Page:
You’ve hit the big leagues now. Batter, batter, you are up! But before you start sweating under the stadium lights, call a TIMEOUT. You’ll want to read this handy little home buying checklist before you take a swing.
Buying a home is exciting, but it takes some prep to pull off. Don’t dive into a house hunt without creating a home buying checklist. As you begin looking at properties, go through your credit report with a fine-toothed comb and step your best foot forward.
Dollar, Dollar Bills, Y’all: Look at What You Can Afford
It’s all about the Benjamins, right? Before you start looking at homes you need to consider:
- Money coming in (income): Think about all the sources of money you have. This could be money from a job, a side-hustle or even regular contributions from the Bank of Mom & Dad.
- Money going out (expenses): Look at what you’re spending and see what you can cut down – or out. At the very least, it’ll give you the excuse you needed to drop that barely used CrossFit membership like a kettlebell. No judgment here.
- Savings: You’ll need to save for down payment and closing costs, which also include prepaid costs like escrow and home insurance. It can be a hefty chunk of change, so make sure you’ve got all your ducks in a row before signing on the dotted line.
Your Housing Bestie: Pick a Good Real Estate Agent for Your Team
Real estate agents match their clients with properties that tick all the right boxes.
Do you have to use a real estate agent? In a word: no. But real estate professionals bring pricing, paperwork and negotiation skills to the table. In today’s busy housing market, hiring an agent is a smart move.
- Real estate agents are experts in housing and can take on some of the paperwork you’d otherwise ask an attorney to do – saving you time and money
- Local agents are knowledgeable in the area where you’re looking to buy, and they can get you the inside scoop on houses coming to market
- The good ones will curb your enthusiasm to a reasonable level so you don’t end up house-rich and cash-poor
Get Valid, Get Approved: Preapproval Is a Must
In a nutshell, preapproval means that your lender has said “yes” to your loan – in principle. And that’s a good thing, fam.
If you’re preapproved for a mortgage and you make an offer on a home, it’s more likely to be accepted because the seller knows your finances are sorted out.
Preapproval vs. Prequalified
So, what’s the difference between being preapproved and being prequalified?
|Type of Approval||What It Means|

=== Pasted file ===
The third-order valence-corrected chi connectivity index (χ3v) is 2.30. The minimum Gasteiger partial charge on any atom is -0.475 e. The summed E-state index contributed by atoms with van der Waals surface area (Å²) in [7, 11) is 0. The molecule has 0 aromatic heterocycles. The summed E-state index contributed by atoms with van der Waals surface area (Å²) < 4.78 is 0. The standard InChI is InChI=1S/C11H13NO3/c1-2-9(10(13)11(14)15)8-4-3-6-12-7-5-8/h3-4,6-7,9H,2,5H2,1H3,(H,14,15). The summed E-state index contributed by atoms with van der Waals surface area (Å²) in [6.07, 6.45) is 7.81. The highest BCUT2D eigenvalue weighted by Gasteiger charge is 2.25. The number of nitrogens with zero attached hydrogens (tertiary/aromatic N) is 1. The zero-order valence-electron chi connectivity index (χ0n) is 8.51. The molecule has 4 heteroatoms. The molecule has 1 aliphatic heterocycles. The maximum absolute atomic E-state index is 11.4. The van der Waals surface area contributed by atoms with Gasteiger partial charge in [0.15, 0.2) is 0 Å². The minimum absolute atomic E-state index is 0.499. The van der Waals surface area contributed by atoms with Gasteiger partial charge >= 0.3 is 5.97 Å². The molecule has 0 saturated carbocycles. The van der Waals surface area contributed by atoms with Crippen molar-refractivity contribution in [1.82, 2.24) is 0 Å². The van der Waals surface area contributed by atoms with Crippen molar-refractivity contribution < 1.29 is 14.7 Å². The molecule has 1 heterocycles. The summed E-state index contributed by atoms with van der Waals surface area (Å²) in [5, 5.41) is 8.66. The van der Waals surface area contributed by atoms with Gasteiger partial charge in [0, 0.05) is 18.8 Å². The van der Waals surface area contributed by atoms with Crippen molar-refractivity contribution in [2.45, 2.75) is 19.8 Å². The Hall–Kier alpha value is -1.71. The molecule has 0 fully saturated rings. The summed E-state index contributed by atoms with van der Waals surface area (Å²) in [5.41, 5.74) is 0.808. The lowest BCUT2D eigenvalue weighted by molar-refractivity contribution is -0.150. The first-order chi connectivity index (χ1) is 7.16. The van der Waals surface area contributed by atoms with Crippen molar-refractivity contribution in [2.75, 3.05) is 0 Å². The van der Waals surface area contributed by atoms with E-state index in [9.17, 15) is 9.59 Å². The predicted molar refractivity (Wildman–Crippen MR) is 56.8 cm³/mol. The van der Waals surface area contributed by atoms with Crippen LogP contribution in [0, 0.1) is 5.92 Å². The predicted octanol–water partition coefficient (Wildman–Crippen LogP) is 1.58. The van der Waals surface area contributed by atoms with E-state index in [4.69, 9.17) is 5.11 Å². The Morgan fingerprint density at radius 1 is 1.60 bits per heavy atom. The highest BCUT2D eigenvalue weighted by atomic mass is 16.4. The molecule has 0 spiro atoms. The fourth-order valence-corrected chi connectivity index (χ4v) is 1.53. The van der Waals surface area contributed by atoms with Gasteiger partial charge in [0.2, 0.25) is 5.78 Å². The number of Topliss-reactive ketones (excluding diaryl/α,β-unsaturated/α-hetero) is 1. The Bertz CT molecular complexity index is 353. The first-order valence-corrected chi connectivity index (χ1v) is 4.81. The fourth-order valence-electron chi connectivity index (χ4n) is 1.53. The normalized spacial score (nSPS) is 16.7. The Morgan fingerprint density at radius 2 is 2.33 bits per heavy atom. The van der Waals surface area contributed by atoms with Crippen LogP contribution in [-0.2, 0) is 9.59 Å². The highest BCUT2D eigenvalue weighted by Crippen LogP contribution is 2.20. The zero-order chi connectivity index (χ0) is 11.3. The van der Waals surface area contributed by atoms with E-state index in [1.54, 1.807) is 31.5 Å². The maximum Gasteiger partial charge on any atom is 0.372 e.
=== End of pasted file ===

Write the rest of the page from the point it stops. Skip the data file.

|Preapproved||Preapproval means that you’ve gone through the mortgage application process and, in principle, have an amount you can spend. While you haven’t officially applied for a mortgage loan, it’s worth getting preapproval over prequalification – especially if you want to be taken seriously in a hot housing market. 🥵|
|Prequalified||Prequalification tells you how much you can likely borrow, and how likely you are to get a loan. Prequalification isn’t as in-depth as preapproval.|
Find Your Crib: Look at Homes (The Fun Part!)
With your preapproval in hand, it’s time for the fun part: house hunting!
You can find homes online, at your local real estate agency or through the Multiple Listing Service. Stick to the homes you can afford. Make appointments to see them – and don’t be afraid to ask questions.
You’re the boss of your home buying experience.
Use viewings to examine properties in detail. Some homes are staged to look better than they really are, so do pay for a home inspection, even if you like what you see.
Avoid a Bidding War: Make Smart Choices
If you thought buying a house was stressful, welcome to “bidding wars.” Your heart will be set on your dream home, only to find out there are 15 other offers on it. Ridiculous!
Trust us, bidding wars are no fun.
Gauge the temperature of your local market before jumping into battle. Research your favorite properties to figure out what they’re really worth. Make your best offer first, including proof of your deposit and your mortgage preapproval. Whatever you do, don’t go overboard and exceed your budget. If you do, you could fall into the “house-rich, cash-poor” trap.
The Boring Legal Stuff: Get Your Papers in Order
To actually get your mortgage, you need to gather some paperwork.
Dig out the following:
- Your ID
- Last 2 years of tax returns
- A few recent pay stubs (or other proof of income)
- Bank statements
- Proof of down payment funds and anything else your lender needs
Cover your bases – ask about escrow requirements ahead of closing day, and don’t make any major financial changes that might affect your mortgage approval.
It’s the ‘Buying a Home’ For Me: You’re a Pro Now
Buying your first home is a VERY BIG DEAL on the big, shiny adulting checklist.
It’s important to prep well in advance to make sure everything goes smoothly.
Figure out a budget, get your down payment on deck and get preapproved before you step up to the plate.
You’ll have those keys in the palm of your hand before you know it. 🔑 🔑 🔑